How can I live a long, healthy life?

If our health is influenced by our lifestyle, what should we be doing to ensure we live a longer and healthier life? Dr Rangan Chatterjee of BBC One’s Doctor in the House tackles this age old question.

Rangan Chatterjee

Over the past 16 years, I’ve come to the realization that all of us have the opportunity to feel better than we currently do. Whether it’s gaining more energy, keeping our minds sharp or preventing future illness, science now shows us all these things are possible, as only 10 per cent of our health outcomes are due to genetics. That leaves 90 per cent influenced by lifestyle and environment, which is incredibly empowering.

However, modern life often has a negative impact on health. Also, ‘health’ has become far too reductionist; we’re often seeking a magic pill or miracle diet but the reality is, neither exists. Food, for example, is more than simply fat versus carbs, and good health is about way more than just what you eat.

My book, The Four Pillar Plan, goes back to basics and takes a much more rounded view by covering four areas: relaxation, nutrition, movement and sleep. The key to living a longer, healthier life is maintaining balance across all of them, rather than perfection in just one. Here’s how you might start:


Stress negatively impacts your health. While I can’t remove stress from your life, I can give you tools to reduce its effects. In the book, I recommend creating a five-minute daily practice of stillness, perhaps using a mediation app, doing my 3-4-5 deep breathing or listening to relaxing music with headphones on, eyes closed. Each will help you lower the stress hormone cortisol, which will positively influence your health.


There is plenty of conflicting advice on what we should eat for optimal health but it’s not always just about what you eat but when. In the nutrition chapter, I outline the principles of time restricted feeding, suggesting a 12-hour eating window. The benefits of this include improved blood sugar balance, stronger immunity and weight loss.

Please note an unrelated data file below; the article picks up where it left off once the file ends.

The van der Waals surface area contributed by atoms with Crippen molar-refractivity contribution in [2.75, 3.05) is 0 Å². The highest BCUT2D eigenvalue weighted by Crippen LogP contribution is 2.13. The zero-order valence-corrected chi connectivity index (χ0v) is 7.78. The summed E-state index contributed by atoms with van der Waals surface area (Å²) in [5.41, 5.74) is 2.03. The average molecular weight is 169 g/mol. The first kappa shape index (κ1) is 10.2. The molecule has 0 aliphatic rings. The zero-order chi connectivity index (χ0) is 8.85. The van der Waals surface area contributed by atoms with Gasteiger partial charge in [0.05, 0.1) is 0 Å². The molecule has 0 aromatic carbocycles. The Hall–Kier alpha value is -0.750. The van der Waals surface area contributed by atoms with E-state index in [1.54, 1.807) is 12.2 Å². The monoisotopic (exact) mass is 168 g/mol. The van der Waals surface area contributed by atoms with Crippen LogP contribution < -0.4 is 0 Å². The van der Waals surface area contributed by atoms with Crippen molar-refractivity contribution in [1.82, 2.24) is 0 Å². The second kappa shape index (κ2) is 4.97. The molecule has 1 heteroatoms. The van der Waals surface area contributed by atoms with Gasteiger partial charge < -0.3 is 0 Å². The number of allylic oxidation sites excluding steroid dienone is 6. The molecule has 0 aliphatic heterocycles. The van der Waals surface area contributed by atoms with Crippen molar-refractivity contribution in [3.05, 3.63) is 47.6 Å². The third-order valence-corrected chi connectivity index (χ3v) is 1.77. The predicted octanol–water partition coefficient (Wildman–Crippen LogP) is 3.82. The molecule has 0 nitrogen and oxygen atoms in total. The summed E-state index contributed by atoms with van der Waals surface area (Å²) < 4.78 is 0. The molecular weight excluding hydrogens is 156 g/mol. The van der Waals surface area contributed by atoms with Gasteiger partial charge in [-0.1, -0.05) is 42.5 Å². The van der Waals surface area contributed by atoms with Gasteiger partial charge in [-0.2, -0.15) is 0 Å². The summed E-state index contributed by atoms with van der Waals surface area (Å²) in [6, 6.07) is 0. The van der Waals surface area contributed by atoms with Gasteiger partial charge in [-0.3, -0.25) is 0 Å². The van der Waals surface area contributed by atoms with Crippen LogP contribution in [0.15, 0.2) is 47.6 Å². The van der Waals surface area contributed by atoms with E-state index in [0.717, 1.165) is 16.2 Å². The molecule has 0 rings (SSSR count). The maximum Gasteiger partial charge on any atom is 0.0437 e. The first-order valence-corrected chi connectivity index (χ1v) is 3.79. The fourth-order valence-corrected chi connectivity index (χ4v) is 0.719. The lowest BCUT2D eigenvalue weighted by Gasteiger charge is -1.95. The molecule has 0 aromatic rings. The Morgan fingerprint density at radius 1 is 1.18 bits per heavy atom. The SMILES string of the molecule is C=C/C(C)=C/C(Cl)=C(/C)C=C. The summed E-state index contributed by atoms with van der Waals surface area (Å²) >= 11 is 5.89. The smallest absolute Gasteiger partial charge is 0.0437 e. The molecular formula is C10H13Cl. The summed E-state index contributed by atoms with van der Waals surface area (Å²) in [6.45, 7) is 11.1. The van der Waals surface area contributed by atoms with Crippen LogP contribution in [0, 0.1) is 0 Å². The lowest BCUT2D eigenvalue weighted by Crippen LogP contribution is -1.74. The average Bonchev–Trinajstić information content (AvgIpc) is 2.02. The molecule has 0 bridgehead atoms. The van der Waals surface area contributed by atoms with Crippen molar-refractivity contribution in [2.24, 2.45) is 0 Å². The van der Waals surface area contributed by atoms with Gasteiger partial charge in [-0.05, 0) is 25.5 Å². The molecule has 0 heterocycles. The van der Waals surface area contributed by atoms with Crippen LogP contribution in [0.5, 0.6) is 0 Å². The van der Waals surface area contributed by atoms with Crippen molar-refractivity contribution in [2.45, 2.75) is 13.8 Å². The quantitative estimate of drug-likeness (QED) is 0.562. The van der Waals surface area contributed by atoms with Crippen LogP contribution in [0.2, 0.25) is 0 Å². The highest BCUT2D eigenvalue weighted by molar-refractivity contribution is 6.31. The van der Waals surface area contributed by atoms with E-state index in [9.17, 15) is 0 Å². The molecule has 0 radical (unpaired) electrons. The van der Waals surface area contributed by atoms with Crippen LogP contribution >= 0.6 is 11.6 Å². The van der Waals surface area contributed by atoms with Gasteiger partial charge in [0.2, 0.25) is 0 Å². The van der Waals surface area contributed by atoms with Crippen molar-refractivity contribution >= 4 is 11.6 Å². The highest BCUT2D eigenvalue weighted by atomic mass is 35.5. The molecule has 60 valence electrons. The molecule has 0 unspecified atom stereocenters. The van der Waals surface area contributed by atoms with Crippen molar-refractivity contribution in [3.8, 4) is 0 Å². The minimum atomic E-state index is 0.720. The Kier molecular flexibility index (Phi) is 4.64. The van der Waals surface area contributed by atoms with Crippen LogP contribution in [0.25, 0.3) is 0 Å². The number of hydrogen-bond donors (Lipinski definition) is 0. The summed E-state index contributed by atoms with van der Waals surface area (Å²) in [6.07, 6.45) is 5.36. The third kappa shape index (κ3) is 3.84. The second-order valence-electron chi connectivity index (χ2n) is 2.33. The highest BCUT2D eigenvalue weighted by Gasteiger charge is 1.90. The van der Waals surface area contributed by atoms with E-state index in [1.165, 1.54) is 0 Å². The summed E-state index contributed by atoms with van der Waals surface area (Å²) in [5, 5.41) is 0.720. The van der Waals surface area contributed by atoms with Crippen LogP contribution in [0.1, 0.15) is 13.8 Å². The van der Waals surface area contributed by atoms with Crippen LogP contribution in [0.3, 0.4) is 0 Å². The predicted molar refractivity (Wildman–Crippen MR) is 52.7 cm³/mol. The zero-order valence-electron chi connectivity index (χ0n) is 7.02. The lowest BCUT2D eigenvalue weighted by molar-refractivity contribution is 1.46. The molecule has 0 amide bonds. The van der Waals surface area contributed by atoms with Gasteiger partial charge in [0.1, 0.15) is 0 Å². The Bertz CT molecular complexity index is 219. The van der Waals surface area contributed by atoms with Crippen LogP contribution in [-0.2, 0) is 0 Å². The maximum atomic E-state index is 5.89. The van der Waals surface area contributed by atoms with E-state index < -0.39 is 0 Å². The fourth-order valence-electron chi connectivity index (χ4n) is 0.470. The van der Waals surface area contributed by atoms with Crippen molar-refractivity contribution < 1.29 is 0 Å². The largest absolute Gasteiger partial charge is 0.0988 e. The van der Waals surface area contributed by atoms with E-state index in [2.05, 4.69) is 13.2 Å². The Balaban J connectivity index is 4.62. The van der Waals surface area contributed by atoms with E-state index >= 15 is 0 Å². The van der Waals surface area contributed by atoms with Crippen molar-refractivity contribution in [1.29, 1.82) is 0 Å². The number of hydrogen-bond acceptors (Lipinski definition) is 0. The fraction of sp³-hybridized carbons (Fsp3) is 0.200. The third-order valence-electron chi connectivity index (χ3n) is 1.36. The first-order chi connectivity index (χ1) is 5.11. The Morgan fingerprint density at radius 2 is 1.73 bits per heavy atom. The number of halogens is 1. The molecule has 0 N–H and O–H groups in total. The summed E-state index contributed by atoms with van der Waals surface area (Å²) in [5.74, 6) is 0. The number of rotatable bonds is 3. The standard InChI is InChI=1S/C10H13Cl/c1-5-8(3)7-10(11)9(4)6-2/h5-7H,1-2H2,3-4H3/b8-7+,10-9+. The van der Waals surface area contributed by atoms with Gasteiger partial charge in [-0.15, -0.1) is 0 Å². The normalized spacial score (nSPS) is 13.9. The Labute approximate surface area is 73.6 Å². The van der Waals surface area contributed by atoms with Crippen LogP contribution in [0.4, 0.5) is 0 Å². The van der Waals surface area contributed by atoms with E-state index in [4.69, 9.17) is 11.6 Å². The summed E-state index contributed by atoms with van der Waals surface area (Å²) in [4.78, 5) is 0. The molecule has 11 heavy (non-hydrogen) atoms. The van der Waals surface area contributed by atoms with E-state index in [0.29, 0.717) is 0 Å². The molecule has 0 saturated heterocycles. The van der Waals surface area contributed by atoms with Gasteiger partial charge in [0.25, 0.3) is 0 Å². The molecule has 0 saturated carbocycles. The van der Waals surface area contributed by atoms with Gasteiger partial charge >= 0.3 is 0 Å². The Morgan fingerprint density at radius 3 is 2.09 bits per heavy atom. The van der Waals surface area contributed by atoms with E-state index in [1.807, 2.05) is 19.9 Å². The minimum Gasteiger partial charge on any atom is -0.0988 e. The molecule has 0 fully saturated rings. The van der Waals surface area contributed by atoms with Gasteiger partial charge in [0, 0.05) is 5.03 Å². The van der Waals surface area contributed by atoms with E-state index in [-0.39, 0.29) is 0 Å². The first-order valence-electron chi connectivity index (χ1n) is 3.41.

We’ve been conditioned to view exercise as something we do at specific times in specific venues, yet it ought to be part of everyday life. Our focus needs to be on moving more in general, not sitting for hours then doing the odd fitness class. That’s why I love the concept of ‘movement snacks’: bite-sized moments of movement you do with friends, colleagues or kids for just a few minutes, such as playing tag, or perhaps my five-minute kitchen workout (see drchatterjee.com for video instructions).


Plenty of us are sleep deprived yet we often inadvertently do things during the day that compound the problem. Technology is a major player. Looking at screens and smartphones at night prevents your levels of melatonin, the sleep hormone, from rising because of the blue light they emit. Blue light is only found in nature during the daytime. In the book, I recommend switching off all gadgets 90 minutes before bed. This has been life changing for many of my friends and patients, leading to better sleep, increased energy, mood and concentration, as well as stable weight.

The Four Pillar Plan is designed to be simple and straightforward. It will help you make lasting lifestyle improvements so you can be healthier, happier and live longer, whatever your age, gender, race or current health. What’s more, you can personalise the advice to suit you; if five minutes’ of meditation is too difficult, start with one; if cutting out sugar is too daunting, start somewhere else; the key is balance.

I know changing habits can be hard, but if you begin small and with the right mindset, you truly can transform your wellbeing. 

Dr Rangan Chatterjee can be found on Twitter at @drchatterjeeuk, Instagram as drchatterjee and on his website drchatterjee.com.


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